Sunday, March 9, 2008

Liverpool vs Newcastle. (I think they're talking about soccer)

Opening comment, in order to save needless vicious emails:

Yes, I already know that you call it "football" if you don't live in the USA. But thanks.

Stumbled upon (and fell down over) this post at:

Posted there by/on: March 8th, 2008 by shearyadi

Excerpt in question:

Newcastle Team Scores:
Harper: ?
Beye: Looks bewildered.
Enrique: Looks lost.
Taylor: Slowly breaking apart.
Faye: Head goes down.
Butt: Fucking dreadful.
Smith: Shocking.
Milner: Knackered.
Duff: Disgraceful.
N’Zogbia: Already at Spurs.
Owen: Pitiful.
Martins: A bit of hope.

Dumbass American questions about Britishspeak:

I think I know what "Fucking dreadful" means. But what the fuck does "Knackered" mean? And "Already at Spurs"?



  1. Knackered means how your knackers (and the rest of you) feel when you've used them for an hour or two. If you don't know what knackers are they're them 2 things in a bag hanging between a blokes willy and bum.

  2. Thanks. One word answered, three new ones presented. I'm going backwards here. Never mind about willy and bum--I think I can guess. And a bloke is a cove, right?

  3. Knackered is also a term which is used when horses are killed for being too old; 'sent to the knackers' means being sent to the abbatoir.
    'Knackered' basically means 'tired' and is acceptable slang (ie not considered that crude, can be used in conversation with your grandmother).

    'Already at Spurs' means that the footballer in question has gone to play for Spurs, another team (aka Tottenham Hotspur).

  4. Can be used in conversation with your grandmother? Not MY grandmother, luv.

    Tottenham, eh? I'm guessing you haven't spent a great deal of time in the American desert Southwest, right?

    This is going to be more fun than I thought. We really don't come close to speaking the same language, do we? But yet we can still--sort of--communicate. How cool.

  5. Sorry. But its NOT f'ing Soccer! Its the Yanks who stole the name for the most loved game in the WORLD! So its FOOTBALL as we use our FEET only (Unlike your version).


    Knackered = Dead, Broken, had its day, crap

    Already at Spurs = Spurs is Tottenham Hotspurs (Spurs for short) and is a Football team.

  6. Aye! me gannin to answer yer questions but alreet, you've found them already now :)

  7. Dammit people got here before me ;)

    Knackered is pretty polite these days! Wait til you get to the football chants...

  8. My knackers are completely knackered, you know.

  9. Football chants. Now there's an idea. There's gotta be at least three people left in the world that we haven't offended yet with this blog.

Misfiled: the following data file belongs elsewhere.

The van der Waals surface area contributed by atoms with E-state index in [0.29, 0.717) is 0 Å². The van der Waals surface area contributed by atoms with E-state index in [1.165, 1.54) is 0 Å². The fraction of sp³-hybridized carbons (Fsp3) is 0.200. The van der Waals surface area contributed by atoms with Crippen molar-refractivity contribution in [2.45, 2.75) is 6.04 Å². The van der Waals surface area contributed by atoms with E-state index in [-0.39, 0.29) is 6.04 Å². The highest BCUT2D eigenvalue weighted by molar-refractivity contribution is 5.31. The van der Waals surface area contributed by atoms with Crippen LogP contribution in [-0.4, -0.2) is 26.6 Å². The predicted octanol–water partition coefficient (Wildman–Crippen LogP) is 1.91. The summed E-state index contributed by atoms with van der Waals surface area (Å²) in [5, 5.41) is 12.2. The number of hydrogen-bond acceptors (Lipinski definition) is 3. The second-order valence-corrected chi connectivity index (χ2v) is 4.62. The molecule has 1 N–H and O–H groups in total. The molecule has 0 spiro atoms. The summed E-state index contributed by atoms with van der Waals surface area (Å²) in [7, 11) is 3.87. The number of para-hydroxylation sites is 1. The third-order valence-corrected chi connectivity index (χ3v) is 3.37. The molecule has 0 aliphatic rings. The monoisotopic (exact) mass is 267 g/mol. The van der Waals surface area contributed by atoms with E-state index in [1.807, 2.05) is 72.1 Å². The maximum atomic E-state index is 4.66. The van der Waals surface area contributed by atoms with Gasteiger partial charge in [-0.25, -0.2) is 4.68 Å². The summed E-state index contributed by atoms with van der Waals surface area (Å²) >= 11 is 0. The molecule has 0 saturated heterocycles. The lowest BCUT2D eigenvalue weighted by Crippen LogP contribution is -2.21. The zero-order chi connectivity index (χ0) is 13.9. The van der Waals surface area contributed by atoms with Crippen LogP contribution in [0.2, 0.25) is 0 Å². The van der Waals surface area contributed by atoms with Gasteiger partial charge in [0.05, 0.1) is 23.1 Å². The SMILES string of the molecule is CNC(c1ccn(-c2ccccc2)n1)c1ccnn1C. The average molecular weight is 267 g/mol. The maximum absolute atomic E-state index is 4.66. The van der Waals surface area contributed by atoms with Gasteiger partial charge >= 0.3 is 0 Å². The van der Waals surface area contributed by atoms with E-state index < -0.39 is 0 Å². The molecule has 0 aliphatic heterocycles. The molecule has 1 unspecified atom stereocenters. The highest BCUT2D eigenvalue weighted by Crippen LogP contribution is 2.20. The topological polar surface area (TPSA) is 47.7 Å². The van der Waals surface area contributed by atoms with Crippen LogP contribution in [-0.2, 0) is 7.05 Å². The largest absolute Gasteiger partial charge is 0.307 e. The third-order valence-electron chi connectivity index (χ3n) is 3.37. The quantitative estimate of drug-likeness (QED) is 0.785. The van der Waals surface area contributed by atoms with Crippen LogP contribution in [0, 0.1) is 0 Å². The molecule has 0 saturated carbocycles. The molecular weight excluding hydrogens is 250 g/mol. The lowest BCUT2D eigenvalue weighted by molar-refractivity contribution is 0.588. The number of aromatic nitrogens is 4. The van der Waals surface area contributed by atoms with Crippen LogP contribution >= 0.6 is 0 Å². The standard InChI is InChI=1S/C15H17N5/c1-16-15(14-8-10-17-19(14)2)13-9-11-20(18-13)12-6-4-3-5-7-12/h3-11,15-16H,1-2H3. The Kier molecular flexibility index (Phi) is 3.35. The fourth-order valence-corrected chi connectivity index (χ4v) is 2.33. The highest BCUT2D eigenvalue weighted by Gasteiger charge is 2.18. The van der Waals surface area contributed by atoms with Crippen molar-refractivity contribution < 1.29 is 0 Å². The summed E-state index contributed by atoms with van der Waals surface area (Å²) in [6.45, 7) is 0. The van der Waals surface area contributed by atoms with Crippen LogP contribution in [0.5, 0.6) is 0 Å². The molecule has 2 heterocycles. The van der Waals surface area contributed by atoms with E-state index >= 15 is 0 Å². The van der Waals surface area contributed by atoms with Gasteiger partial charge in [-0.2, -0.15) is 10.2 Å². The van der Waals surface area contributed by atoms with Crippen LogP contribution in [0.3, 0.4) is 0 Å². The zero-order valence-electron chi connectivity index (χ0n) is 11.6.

We don't chant at American Football games. We simply scream at the referees and throw up beer on our neighbors. Chanting sounds more civilized. I have a feeling it's probably not, though.

    Well who's got the knackers to post some of them chants? Let's have at it.

  10. @ Lee Doyle: technically I'm a Brit, but I live in Ireland (well, N Ireland anyway, but right on the border). And unless it's obvious from context (ie talking about Man U or Liverpool (no-one up here seems to support any other damn team)), people on one side of the lovely divide up here would say 'soccer' too to differentiate it from Gaelic football (which does use the foot but also the hand).

    Am I confusing you yet, relax max? :)

  11. @ catherine

    Totally. And just when I was starting to think I was beginning to see the light. Back to square one. Gaelic football. Dare I ask? I smell Rugby in there somewhere. Yo. Scrum.

    I had my fingers crossed that we hadn't run you off, catherine. Thanks for toughing it out. I promise to try and keep it more civilized if you will just stick around for a while. Soldier on, as it were. God I love this new language!

    First I have to get those "football chants" out of the way. I have a queasy feeling they aren't the same as Gregorian chants or Christmas carols. We'll see.

  12. @alison

    alison, alison, alison. I've read your prim and proper (and very literary) high-class blog, and I must say I am astounded to find you down here in the muck with us commoners. Methinks there is another side to alison than just Anne Boleyn and Emily Dickinson. Of course, I my own guttersnipe self wrote about the Tudors just today. Perhaps my Henry VIII wasn't quite as classy as your blog's portrayal, but we aims to please here. Don't think for a minute that we only roll around in 19th century cockney slang and football chants. By the way, with regards to that George III book, did I miss the first two volumes, parts I and II?

    On a serious note, condolences on the loss of your Mall. Despite my avatar, I, too, am a catlover. Seven. Count 'em, seven.

    Please do come back and see us, ok?

  13. Knackered means tired from shagging or any other activity :)

  14. Methinks you need Wikipedia. :)

    Gaelic football is played in Ireland - it's a lot like Aussie Rules football (so much so that they have compromise rules games Ire v Aus).
    Rugby (correctly, 'Rugby football' in the same way that ordinary football is 'Association Football' (which is where the word 'soccer' derives from) is another game entirely and the passion of my life. It's more hands than feet, though like Gaelic and Aussie Rules, it uses both.
    American 'football' is the weird one for not using feet at all....

    (And huh, it takes a lot more to scare me off!)

  15. @catherine

    So true. And so pithy as well. Too much to grapple with in a measly comment response. So I will have to respond to you more adequately in an upcoming post devoted to your comments. I'm not trying to embarrass you--I just think your comments are cool and authoritative. Keep watch, please, if you can.



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